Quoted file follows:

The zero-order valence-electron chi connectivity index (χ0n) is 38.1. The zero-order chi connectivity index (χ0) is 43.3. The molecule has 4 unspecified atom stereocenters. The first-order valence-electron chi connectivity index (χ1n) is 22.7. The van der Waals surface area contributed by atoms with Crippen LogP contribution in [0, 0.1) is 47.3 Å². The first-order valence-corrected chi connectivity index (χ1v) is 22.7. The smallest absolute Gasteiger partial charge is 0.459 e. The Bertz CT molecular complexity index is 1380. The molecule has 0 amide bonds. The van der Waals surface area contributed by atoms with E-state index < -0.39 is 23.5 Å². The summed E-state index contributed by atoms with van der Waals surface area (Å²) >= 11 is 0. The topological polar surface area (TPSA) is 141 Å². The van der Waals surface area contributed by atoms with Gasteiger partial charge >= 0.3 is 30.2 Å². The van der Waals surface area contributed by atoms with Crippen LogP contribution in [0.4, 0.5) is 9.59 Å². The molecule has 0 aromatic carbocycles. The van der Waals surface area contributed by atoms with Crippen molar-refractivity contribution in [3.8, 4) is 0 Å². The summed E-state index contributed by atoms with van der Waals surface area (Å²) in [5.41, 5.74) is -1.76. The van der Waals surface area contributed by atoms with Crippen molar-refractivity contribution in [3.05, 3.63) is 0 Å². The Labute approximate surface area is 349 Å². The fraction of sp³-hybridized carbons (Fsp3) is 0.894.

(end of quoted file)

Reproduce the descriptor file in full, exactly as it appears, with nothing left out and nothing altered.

The zero-order valence-electron chi connectivity index (χ0n) is 38.1. The zero-order chi connectivity index (χ0) is 43.3. The molecule has 4 unspecified atom stereocenters. The first-order valence-electron chi connectivity index (χ1n) is 22.7. The van der Waals surface area contributed by atoms with Crippen LogP contribution in [0, 0.1) is 47.3 Å². The first-order valence-corrected chi connectivity index (χ1v) is 22.7. The smallest absolute Gasteiger partial charge is 0.459 e. The Bertz CT molecular complexity index is 1380. The molecule has 0 amide bonds. The van der Waals surface area contributed by atoms with E-state index < -0.39 is 23.5 Å². The summed E-state index contributed by atoms with van der Waals surface area (Å²) >= 11 is 0. The topological polar surface area (TPSA) is 141 Å². The van der Waals surface area contributed by atoms with Gasteiger partial charge >= 0.3 is 30.2 Å². The van der Waals surface area contributed by atoms with Crippen LogP contribution in [0.4, 0.5) is 9.59 Å². The molecule has 0 aromatic carbocycles. The van der Waals surface area contributed by atoms with Crippen molar-refractivity contribution in [3.8, 4) is 0 Å². The summed E-state index contributed by atoms with van der Waals surface area (Å²) in [5.41, 5.74) is -1.76. The van der Waals surface area contributed by atoms with Crippen molar-refractivity contribution in [3.05, 3.63) is 0 Å². The Labute approximate surface area is 349 Å². The fraction of sp³-hybridized carbons (Fsp3) is 0.894.